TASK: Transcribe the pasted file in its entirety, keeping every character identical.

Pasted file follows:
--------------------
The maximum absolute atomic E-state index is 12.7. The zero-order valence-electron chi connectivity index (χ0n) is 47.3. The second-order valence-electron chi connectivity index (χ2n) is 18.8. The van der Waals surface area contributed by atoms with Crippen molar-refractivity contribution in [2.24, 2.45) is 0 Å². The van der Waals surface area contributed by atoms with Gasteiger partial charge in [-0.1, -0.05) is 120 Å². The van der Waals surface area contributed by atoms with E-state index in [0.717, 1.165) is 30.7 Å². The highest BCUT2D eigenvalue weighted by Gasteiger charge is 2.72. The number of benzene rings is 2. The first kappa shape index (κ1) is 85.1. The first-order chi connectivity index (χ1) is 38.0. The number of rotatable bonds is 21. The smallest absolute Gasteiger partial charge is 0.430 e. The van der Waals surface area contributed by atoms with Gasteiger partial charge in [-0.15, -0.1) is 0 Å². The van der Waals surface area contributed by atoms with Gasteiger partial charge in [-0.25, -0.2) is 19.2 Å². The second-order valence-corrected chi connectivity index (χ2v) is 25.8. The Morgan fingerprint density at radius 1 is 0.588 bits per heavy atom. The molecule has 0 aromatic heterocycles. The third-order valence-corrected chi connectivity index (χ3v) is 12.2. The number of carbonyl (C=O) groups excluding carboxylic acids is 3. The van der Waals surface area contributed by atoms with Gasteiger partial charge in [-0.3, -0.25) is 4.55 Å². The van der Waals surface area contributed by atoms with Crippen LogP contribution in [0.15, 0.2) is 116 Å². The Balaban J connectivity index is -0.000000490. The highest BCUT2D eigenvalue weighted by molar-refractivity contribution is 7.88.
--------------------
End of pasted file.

The maximum absolute atomic E-state index is 12.7. The zero-order valence-electron chi connectivity index (χ0n) is 47.3. The second-order valence-electron chi connectivity index (χ2n) is 18.8. The van der Waals surface area contributed by atoms with Crippen molar-refractivity contribution in [2.24, 2.45) is 0 Å². The van der Waals surface area contributed by atoms with Gasteiger partial charge in [-0.1, -0.05) is 120 Å². The van der Waals surface area contributed by atoms with E-state index in [0.717, 1.165) is 30.7 Å². The highest BCUT2D eigenvalue weighted by Gasteiger charge is 2.72. The number of benzene rings is 2. The first kappa shape index (κ1) is 85.1. The first-order chi connectivity index (χ1) is 38.0. The number of rotatable bonds is 21. The smallest absolute Gasteiger partial charge is 0.430 e. The van der Waals surface area contributed by atoms with Gasteiger partial charge in [-0.15, -0.1) is 0 Å². The van der Waals surface area contributed by atoms with Gasteiger partial charge in [-0.25, -0.2) is 19.2 Å². The second-order valence-corrected chi connectivity index (χ2v) is 25.8. The Morgan fingerprint density at radius 1 is 0.588 bits per heavy atom. The molecule has 0 aromatic heterocycles. The third-order valence-corrected chi connectivity index (χ3v) is 12.2. The number of carbonyl (C=O) groups excluding carboxylic acids is 3. The van der Waals surface area contributed by atoms with Gasteiger partial charge in [-0.3, -0.25) is 4.55 Å². The van der Waals surface area contributed by atoms with Crippen LogP contribution in [0.15, 0.2) is 116 Å². The Balaban J connectivity index is -0.000000490. The highest BCUT2D eigenvalue weighted by molar-refractivity contribution is 7.88.